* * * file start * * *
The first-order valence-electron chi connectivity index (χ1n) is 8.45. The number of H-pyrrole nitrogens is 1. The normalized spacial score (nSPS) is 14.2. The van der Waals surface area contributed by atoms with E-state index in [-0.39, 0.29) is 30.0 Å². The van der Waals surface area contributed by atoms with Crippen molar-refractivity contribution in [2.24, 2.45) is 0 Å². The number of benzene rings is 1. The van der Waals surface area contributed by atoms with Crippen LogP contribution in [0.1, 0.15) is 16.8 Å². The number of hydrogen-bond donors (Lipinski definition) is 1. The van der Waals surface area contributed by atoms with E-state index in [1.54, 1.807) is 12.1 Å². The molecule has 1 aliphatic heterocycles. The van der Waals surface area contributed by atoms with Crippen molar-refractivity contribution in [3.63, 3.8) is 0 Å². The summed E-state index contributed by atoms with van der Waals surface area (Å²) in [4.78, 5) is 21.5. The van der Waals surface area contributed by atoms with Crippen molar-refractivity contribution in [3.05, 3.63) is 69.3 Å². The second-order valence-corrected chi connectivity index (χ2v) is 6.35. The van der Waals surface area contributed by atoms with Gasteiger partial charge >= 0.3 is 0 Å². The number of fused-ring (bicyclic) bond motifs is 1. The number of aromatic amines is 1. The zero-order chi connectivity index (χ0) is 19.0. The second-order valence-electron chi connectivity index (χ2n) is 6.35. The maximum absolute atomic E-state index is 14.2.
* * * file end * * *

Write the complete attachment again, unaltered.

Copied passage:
The first-order valence-electron chi connectivity index (χ1n) is 8.45. The number of H-pyrrole nitrogens is 1. The normalized spacial score (nSPS) is 14.2. The van der Waals surface area contributed by atoms with E-state index in [-0.39, 0.29) is 30.0 Å². The van der Waals surface area contributed by atoms with Crippen molar-refractivity contribution in [2.24, 2.45) is 0 Å². The number of benzene rings is 1. The van der Waals surface area contributed by atoms with Crippen LogP contribution in [0.1, 0.15) is 16.8 Å². The number of hydrogen-bond donors (Lipinski definition) is 1. The van der Waals surface area contributed by atoms with E-state index in [1.54, 1.807) is 12.1 Å². The molecule has 1 aliphatic heterocycles. The van der Waals surface area contributed by atoms with Crippen molar-refractivity contribution in [3.63, 3.8) is 0 Å². The summed E-state index contributed by atoms with van der Waals surface area (Å²) in [4.78, 5) is 21.5. The van der Waals surface area contributed by atoms with Crippen molar-refractivity contribution in [3.05, 3.63) is 69.3 Å². The second-order valence-corrected chi connectivity index (χ2v) is 6.35. The van der Waals surface area contributed by atoms with Gasteiger partial charge >= 0.3 is 0 Å². The number of fused-ring (bicyclic) bond motifs is 1. The number of aromatic amines is 1. The zero-order chi connectivity index (χ0) is 19.0. The second-order valence-electron chi connectivity index (χ2n) is 6.35. The maximum absolute atomic E-state index is 14.2.